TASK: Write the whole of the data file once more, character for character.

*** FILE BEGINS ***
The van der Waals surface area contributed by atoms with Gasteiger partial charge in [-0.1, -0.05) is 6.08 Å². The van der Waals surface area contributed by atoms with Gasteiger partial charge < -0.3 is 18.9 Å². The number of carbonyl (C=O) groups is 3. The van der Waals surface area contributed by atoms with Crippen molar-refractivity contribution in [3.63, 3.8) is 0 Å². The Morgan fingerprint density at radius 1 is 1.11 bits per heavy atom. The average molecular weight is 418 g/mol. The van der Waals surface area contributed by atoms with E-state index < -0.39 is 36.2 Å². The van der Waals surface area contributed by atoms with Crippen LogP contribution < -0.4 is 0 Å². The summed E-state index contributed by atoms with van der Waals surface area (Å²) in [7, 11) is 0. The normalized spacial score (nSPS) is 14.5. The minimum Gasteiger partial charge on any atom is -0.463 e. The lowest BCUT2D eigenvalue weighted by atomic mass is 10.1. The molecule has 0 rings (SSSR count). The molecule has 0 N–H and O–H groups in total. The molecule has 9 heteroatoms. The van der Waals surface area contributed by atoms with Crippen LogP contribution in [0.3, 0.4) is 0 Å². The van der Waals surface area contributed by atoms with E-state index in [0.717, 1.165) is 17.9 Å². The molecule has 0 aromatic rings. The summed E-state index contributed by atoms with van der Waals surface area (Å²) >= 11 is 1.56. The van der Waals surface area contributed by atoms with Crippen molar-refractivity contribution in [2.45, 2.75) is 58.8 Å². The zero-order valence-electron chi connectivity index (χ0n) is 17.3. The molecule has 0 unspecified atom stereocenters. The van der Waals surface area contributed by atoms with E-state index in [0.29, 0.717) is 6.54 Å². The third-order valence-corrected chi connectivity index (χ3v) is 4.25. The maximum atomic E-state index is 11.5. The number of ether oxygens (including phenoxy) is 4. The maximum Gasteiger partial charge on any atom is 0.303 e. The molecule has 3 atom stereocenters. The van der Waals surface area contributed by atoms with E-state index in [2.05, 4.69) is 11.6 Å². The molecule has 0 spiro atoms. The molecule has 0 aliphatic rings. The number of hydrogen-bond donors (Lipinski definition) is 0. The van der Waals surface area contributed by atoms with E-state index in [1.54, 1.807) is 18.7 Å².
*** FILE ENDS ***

The van der Waals surface area contributed by atoms with Gasteiger partial charge in [-0.1, -0.05) is 6.08 Å². The van der Waals surface area contributed by atoms with Gasteiger partial charge < -0.3 is 18.9 Å². The number of carbonyl (C=O) groups is 3. The van der Waals surface area contributed by atoms with Crippen molar-refractivity contribution in [3.63, 3.8) is 0 Å². The Morgan fingerprint density at radius 1 is 1.11 bits per heavy atom. The average molecular weight is 418 g/mol. The van der Waals surface area contributed by atoms with E-state index < -0.39 is 36.2 Å². The van der Waals surface area contributed by atoms with Crippen LogP contribution < -0.4 is 0 Å². The summed E-state index contributed by atoms with van der Waals surface area (Å²) in [7, 11) is 0. The normalized spacial score (nSPS) is 14.5. The minimum Gasteiger partial charge on any atom is -0.463 e. The lowest BCUT2D eigenvalue weighted by atomic mass is 10.1. The molecule has 0 rings (SSSR count). The molecule has 0 N–H and O–H groups in total. The molecule has 9 heteroatoms. The van der Waals surface area contributed by atoms with Crippen LogP contribution in [0.3, 0.4) is 0 Å². The van der Waals surface area contributed by atoms with E-state index in [0.717, 1.165) is 17.9 Å². The molecule has 0 aromatic rings. The summed E-state index contributed by atoms with van der Waals surface area (Å²) >= 11 is 1.56. The van der Waals surface area contributed by atoms with Crippen molar-refractivity contribution in [2.45, 2.75) is 58.8 Å². The zero-order valence-electron chi connectivity index (χ0n) is 17.3. The molecule has 0 unspecified atom stereocenters. The van der Waals surface area contributed by atoms with E-state index in [0.29, 0.717) is 6.54 Å². The third-order valence-corrected chi connectivity index (χ3v) is 4.25. The maximum atomic E-state index is 11.5. The number of ether oxygens (including phenoxy) is 4. The maximum Gasteiger partial charge on any atom is 0.303 e. The molecule has 3 atom stereocenters. The van der Waals surface area contributed by atoms with E-state index in [2.05, 4.69) is 11.6 Å². The molecule has 0 spiro atoms. The molecule has 0 aliphatic rings. The number of hydrogen-bond donors (Lipinski definition) is 0. The van der Waals surface area contributed by atoms with E-state index in [1.54, 1.807) is 18.7 Å².